Describing Language

Describing Language

Describing Language

Describing Language


A student introduction to descriptive linguistics, Describing Language is essentially practical in its orientation. It is useful for anyone who wishes to refer to technical literature involving linguistic description, who requires a basic conceptual framework and technical vocabulary with which to discuss language, and who needs to make elementary but principled descriptions and analyses of real data (such as classroom interaction or counselling sessions). Topics covered include phonetics, prosody, word structure, syntax, text and discourse structure, word and utterance meaning, and non-verbal behaviour.Includes an accessible introduction to both Chomsky's Universal Grammar and Halliday's Systemic Grammar. It is an invaluable textbook for students across the social sciences.


When this book first appeared in 1987, we expected that it would be used mainly by Open University students enrolled on a broadly based course in language study. We have been surprised, but gratified, by the number of other users which the book has acquired over the years, and it is this fact which persuaded the authors to provide an updated version. This new edition contains substantial changes - in particular, to Chapter 1 and Chapter 3. The latter chapter now makes a broader survey of approaches to grammatical description, more in keeping with the introductory nature of the book.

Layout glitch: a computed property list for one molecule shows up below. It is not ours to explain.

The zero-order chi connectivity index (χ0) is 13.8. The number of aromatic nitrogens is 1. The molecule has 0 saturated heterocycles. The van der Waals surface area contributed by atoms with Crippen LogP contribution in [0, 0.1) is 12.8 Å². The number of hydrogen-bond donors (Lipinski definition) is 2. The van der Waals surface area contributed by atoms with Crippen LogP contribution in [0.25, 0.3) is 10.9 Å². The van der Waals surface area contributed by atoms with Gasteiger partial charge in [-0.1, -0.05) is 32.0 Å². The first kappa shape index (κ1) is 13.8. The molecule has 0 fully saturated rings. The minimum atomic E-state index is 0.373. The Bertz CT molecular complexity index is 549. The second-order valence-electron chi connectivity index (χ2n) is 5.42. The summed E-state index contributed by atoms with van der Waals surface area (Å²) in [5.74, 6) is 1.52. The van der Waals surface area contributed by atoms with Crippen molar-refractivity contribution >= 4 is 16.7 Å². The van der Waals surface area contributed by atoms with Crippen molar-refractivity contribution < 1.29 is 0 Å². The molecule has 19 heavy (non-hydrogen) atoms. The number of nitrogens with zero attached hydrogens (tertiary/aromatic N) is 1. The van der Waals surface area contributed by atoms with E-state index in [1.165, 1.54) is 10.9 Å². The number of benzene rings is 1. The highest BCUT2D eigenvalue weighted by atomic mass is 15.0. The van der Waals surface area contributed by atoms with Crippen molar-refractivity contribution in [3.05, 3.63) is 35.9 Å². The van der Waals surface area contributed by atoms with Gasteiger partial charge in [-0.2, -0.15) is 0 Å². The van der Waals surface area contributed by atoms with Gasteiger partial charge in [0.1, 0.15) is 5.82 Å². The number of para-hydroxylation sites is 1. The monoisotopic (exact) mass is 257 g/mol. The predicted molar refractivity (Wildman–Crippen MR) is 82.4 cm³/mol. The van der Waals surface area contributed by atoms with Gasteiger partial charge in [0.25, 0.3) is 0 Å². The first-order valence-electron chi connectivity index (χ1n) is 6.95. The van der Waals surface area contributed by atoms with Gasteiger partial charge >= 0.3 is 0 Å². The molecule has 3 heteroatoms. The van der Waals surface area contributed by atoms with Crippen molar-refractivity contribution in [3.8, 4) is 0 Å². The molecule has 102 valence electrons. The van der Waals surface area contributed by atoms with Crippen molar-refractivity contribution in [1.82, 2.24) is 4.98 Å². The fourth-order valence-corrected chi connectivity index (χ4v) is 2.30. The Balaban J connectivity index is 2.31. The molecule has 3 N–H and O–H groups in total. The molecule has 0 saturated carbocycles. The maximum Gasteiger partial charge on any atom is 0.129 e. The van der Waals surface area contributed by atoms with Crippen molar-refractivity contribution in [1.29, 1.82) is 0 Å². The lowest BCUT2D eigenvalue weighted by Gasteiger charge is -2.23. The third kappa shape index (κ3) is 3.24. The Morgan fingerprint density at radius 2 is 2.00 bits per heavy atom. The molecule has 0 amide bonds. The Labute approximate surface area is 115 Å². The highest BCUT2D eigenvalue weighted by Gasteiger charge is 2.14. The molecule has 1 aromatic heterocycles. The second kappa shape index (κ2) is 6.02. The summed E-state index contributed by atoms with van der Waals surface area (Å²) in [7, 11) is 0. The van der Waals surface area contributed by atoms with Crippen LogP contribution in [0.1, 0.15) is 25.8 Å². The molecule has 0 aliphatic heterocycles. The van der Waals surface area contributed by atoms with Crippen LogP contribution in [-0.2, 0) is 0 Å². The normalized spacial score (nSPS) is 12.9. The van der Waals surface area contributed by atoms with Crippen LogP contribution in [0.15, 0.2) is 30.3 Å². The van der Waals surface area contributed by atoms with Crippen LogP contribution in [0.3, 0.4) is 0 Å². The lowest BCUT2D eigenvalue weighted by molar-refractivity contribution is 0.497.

A book such as this shows the work of several hands. It draws on materials which have been written by various authors for undergraduate language courses at the Open University, in particular the subsections in Chapter 7 on Cohesion and quantitative approaches from material by Tony Pugh in E263 Language in use (originally published in 1981). It contains much new material which has been improved by comments and ideas from many colleagues and students. Various chapters have benefited greatly from the comments - at some time or another - of James Britton, Penelope Brown, John Green, James Hurford, Angus Mcintosh, Harold Rosen, Gordon Wells, colleagues at the Open University and many students thoughout the UK.

We are grateful to Janet Maybin for permission to reproduce the field notes on page 176 and to NATE Language and Gender Committee for permission to reproduce the figure on page 177.

David Graddol Jenny Cheshire Joan Swann . . .

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